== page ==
Chinese Printmaking Today

Tour of the exhibition

Art of the book

Wang Chao, Images of Heavenly Phenomena Woodblock illustration in books has a history of over 1,200 years in China. Recently, artists have revived and explored the potential of prints for book illustration. The exhibition includes Lu Xun’s story Ah Q telling the tragicomic exploits of an uneducated villager, whose moods swing from puffed-up pride to craven self-pity. The image here is a modern version of colour woodblock printing, by the artist Wang Chao, who makes Ming-dynasty style colour prints in a light-hearted, delicate style.
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Folk traditions

Ban Ling, Ox Once seen as mass-produced images for uneducated people, folk prints became a favourite source of inspiration for 20th-century artists. Their bright colours and attractive themes – battles, deities and auspicious symbols – were ideologically transformed during the Maoist era. Since 1980, artists have reclaimed the folk print for modern renderings of traditional subjects.
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Political legacy

Wu Jide, Everlasting Friendship Social and political themes dominated Chinese art in the mid-20th century. Printmaking was no exception, and subjects were routinely chosen for their political connections. Lu Xun (1881-1936), a giant of Chinese literature whose story Ah Q opens this exhibition, was also a champion of woodblock prints. For this reason, he is a favourite subject for artists.
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Urban life

Wang Qi, Rhythm on the Street The 1980s was a period of intense building and modernisation in China. Print artists, used to decades of political control, responded to the new cityscapes around them by producing work with a sense of wonder. The high-rise buildings and ring roads of the modern Chinese metropolis dominate the people who live in them.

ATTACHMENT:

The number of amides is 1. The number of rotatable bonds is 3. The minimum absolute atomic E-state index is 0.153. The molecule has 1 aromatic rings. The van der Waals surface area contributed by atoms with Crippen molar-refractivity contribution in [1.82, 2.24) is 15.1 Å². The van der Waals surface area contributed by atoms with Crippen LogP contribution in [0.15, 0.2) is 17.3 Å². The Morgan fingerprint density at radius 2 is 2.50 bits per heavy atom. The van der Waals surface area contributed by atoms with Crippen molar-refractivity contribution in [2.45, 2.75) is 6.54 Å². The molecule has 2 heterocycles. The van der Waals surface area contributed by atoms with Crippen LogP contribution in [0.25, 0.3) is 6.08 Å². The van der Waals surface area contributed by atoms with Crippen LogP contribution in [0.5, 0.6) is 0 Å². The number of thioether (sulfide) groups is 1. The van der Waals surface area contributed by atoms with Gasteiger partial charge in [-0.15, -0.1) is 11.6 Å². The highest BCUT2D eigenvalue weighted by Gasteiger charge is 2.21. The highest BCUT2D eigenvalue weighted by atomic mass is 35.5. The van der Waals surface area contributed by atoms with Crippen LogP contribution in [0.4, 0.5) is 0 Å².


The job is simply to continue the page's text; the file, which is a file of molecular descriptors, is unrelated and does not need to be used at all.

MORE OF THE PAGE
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The fertile land

Yu Chengyou, The North This aims to convey a little of the diverse and often enormous landscapes of China, particularly through north-eastern and south-western artists’ work. The forbidding frozen wastes of the north-east are shown in the print illustrated here. Yu Chengyou has turned early growth in a barren landscape into an abstract rendering of greens, browns and whites.
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The human form

Xiang Silou, Mother An arresting selection of portraits, each with a presence and individuality far removed from the posturing and stereotypes of the Cultural Revolution. The artist’s skill in depicting a subject full of character can only be appreciated by seeing this huge print at full size. Xiang Silou makes no attempt to show the old lady as a type. Instead, he has produced a marvellously human portrait.
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The painter ’s eye

Zheng Shuang, White Poppy This section features aesthetically-inspired compositions with a close relationship to brush painting. Here, the artist Zheng Shuang has used many layers of ink to create varying depths of colour, in this portrayal of poppies, devoid of any political message. Like other artists in this section, she champions an aesthetic approach to produce beautiful images.
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New directions

Dai Zhengsheng, Southwest Series, 2 A generally permissive attitude towards artists has come to the fore since the 1990s, in sharp contrast to the heavy-handed political control of the preceding decades. New directions offers a startling group of innovative and sometimes surreal prints, done by a new generation of artists whose work is steadily gaining recognition in China and beyond space. Artists have been able to explore abstract and conceptual themes, and are often stimulated by the mysterious and stirring objects excavated all over China. Here, Dai Zhengsheng mingles figures, elephant tusks and fantastic creatures in a vast two-part composition.
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